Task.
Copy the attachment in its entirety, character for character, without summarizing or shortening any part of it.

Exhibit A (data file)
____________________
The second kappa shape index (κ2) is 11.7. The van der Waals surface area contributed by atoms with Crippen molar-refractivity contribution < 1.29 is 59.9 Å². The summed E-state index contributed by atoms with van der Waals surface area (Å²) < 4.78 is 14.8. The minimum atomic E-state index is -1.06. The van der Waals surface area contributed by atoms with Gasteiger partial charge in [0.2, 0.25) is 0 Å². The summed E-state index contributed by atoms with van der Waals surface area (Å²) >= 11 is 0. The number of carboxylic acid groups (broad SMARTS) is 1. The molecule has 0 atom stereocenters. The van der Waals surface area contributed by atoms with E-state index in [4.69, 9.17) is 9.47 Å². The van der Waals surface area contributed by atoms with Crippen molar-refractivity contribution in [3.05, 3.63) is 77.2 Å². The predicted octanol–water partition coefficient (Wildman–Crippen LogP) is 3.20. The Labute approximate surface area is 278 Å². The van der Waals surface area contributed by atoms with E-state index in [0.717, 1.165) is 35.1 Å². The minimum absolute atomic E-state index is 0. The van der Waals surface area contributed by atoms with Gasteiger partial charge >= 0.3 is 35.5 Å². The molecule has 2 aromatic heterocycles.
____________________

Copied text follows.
The second kappa shape index (κ2) is 11.7. The van der Waals surface area contributed by atoms with Crippen molar-refractivity contribution < 1.29 is 59.9 Å². The summed E-state index contributed by atoms with van der Waals surface area (Å²) < 4.78 is 14.8. The minimum atomic E-state index is -1.06. The van der Waals surface area contributed by atoms with Gasteiger partial charge in [0.2, 0.25) is 0 Å². The summed E-state index contributed by atoms with van der Waals surface area (Å²) >= 11 is 0. The number of carboxylic acid groups (broad SMARTS) is 1. The molecule has 0 atom stereocenters. The van der Waals surface area contributed by atoms with E-state index in [4.69, 9.17) is 9.47 Å². The van der Waals surface area contributed by atoms with Crippen molar-refractivity contribution in [3.05, 3.63) is 77.2 Å². The predicted octanol–water partition coefficient (Wildman–Crippen LogP) is 3.20. The Labute approximate surface area is 278 Å². The van der Waals surface area contributed by atoms with E-state index in [0.717, 1.165) is 35.1 Å². The minimum absolute atomic E-state index is 0. The van der Waals surface area contributed by atoms with Gasteiger partial charge >= 0.3 is 35.5 Å². The molecule has 2 aromatic heterocycles.